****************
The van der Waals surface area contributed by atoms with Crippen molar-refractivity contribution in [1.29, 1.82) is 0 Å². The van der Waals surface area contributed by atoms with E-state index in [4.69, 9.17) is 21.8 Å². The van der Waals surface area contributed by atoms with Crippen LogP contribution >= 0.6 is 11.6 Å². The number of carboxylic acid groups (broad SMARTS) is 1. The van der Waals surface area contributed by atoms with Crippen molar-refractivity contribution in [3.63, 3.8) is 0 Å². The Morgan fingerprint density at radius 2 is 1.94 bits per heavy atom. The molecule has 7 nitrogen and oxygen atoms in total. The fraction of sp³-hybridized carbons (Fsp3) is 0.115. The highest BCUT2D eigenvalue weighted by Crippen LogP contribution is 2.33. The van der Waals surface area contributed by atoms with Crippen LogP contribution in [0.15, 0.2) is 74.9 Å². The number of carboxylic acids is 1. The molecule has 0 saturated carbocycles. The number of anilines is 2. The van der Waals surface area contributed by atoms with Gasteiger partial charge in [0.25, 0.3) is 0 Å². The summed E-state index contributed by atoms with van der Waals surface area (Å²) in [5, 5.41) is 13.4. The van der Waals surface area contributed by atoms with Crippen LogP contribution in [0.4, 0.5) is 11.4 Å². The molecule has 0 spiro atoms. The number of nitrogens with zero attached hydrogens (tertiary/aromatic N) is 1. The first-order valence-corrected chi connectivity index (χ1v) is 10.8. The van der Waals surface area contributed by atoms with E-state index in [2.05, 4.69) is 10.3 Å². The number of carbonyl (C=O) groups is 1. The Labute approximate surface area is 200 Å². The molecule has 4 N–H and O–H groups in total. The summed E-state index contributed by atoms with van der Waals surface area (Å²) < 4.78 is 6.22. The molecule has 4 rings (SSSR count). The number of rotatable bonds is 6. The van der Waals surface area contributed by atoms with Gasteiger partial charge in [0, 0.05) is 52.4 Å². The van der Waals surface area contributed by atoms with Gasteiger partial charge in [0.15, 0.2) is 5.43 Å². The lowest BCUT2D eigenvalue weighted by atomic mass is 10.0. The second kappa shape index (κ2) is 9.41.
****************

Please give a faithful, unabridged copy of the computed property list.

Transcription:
The van der Waals surface area contributed by atoms with Crippen molar-refractivity contribution in [1.29, 1.82) is 0 Å². The van der Waals surface area contributed by atoms with E-state index in [4.69, 9.17) is 21.8 Å². The van der Waals surface area contributed by atoms with Crippen LogP contribution >= 0.6 is 11.6 Å². The number of carboxylic acid groups (broad SMARTS) is 1. The van der Waals surface area contributed by atoms with Crippen molar-refractivity contribution in [3.63, 3.8) is 0 Å². The Morgan fingerprint density at radius 2 is 1.94 bits per heavy atom. The molecule has 7 nitrogen and oxygen atoms in total. The fraction of sp³-hybridized carbons (Fsp3) is 0.115. The highest BCUT2D eigenvalue weighted by Crippen LogP contribution is 2.33. The van der Waals surface area contributed by atoms with Crippen LogP contribution in [0.15, 0.2) is 74.9 Å². The number of carboxylic acids is 1. The molecule has 0 saturated carbocycles. The number of anilines is 2. The van der Waals surface area contributed by atoms with Gasteiger partial charge in [0.25, 0.3) is 0 Å². The summed E-state index contributed by atoms with van der Waals surface area (Å²) in [5, 5.41) is 13.4. The van der Waals surface area contributed by atoms with Crippen LogP contribution in [0.4, 0.5) is 11.4 Å². The molecule has 0 spiro atoms. The number of nitrogens with zero attached hydrogens (tertiary/aromatic N) is 1. The first-order valence-corrected chi connectivity index (χ1v) is 10.8. The van der Waals surface area contributed by atoms with E-state index in [2.05, 4.69) is 10.3 Å². The number of carbonyl (C=O) groups is 1. The Labute approximate surface area is 200 Å². The molecule has 4 N–H and O–H groups in total. The summed E-state index contributed by atoms with van der Waals surface area (Å²) < 4.78 is 6.22. The molecule has 4 rings (SSSR count). The number of rotatable bonds is 6. The van der Waals surface area contributed by atoms with Gasteiger partial charge in [0, 0.05) is 52.4 Å². The van der Waals surface area contributed by atoms with Gasteiger partial charge in [0.15, 0.2) is 5.43 Å². The lowest BCUT2D eigenvalue weighted by atomic mass is 10.0. The second kappa shape index (κ2) is 9.41.